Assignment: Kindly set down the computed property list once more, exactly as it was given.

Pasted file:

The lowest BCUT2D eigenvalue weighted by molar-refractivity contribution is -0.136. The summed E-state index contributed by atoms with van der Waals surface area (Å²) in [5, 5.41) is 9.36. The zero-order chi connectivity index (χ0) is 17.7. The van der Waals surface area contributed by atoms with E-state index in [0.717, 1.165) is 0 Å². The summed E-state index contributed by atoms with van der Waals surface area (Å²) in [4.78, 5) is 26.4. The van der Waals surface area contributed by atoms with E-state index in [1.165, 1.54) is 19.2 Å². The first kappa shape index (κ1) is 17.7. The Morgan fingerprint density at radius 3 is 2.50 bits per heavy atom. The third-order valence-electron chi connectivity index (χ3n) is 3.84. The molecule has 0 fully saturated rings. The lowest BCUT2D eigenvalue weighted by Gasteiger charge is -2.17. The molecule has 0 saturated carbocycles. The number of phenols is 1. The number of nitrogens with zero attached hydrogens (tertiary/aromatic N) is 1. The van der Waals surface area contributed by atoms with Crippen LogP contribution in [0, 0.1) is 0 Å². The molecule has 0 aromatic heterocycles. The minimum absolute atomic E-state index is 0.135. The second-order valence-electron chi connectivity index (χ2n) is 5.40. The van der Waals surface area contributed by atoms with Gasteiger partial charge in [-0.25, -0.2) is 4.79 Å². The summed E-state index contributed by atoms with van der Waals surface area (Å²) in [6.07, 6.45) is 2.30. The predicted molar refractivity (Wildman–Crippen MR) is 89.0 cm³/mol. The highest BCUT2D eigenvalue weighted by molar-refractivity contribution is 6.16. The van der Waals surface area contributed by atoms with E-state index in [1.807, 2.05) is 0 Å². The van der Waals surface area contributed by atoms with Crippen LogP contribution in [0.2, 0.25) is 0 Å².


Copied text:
The lowest BCUT2D eigenvalue weighted by molar-refractivity contribution is -0.136. The summed E-state index contributed by atoms with van der Waals surface area (Å²) in [5, 5.41) is 9.36. The zero-order chi connectivity index (χ0) is 17.7. The van der Waals surface area contributed by atoms with E-state index in [0.717, 1.165) is 0 Å². The summed E-state index contributed by atoms with van der Waals surface area (Å²) in [4.78, 5) is 26.4. The van der Waals surface area contributed by atoms with E-state index in [1.165, 1.54) is 19.2 Å². The first kappa shape index (κ1) is 17.7. The Morgan fingerprint density at radius 3 is 2.50 bits per heavy atom. The third-order valence-electron chi connectivity index (χ3n) is 3.84. The molecule has 0 fully saturated rings. The lowest BCUT2D eigenvalue weighted by Gasteiger charge is -2.17. The molecule has 0 saturated carbocycles. The number of phenols is 1. The number of nitrogens with zero attached hydrogens (tertiary/aromatic N) is 1. The van der Waals surface area contributed by atoms with Crippen LogP contribution in [0, 0.1) is 0 Å². The molecule has 0 aromatic heterocycles. The minimum absolute atomic E-state index is 0.135. The second-order valence-electron chi connectivity index (χ2n) is 5.40. The van der Waals surface area contributed by atoms with Gasteiger partial charge in [-0.25, -0.2) is 4.79 Å². The summed E-state index contributed by atoms with van der Waals surface area (Å²) in [6.07, 6.45) is 2.30. The predicted molar refractivity (Wildman–Crippen MR) is 89.0 cm³/mol. The highest BCUT2D eigenvalue weighted by molar-refractivity contribution is 6.16. The van der Waals surface area contributed by atoms with E-state index in [1.807, 2.05) is 0 Å². The van der Waals surface area contributed by atoms with Crippen LogP contribution in [0.2, 0.25) is 0 Å².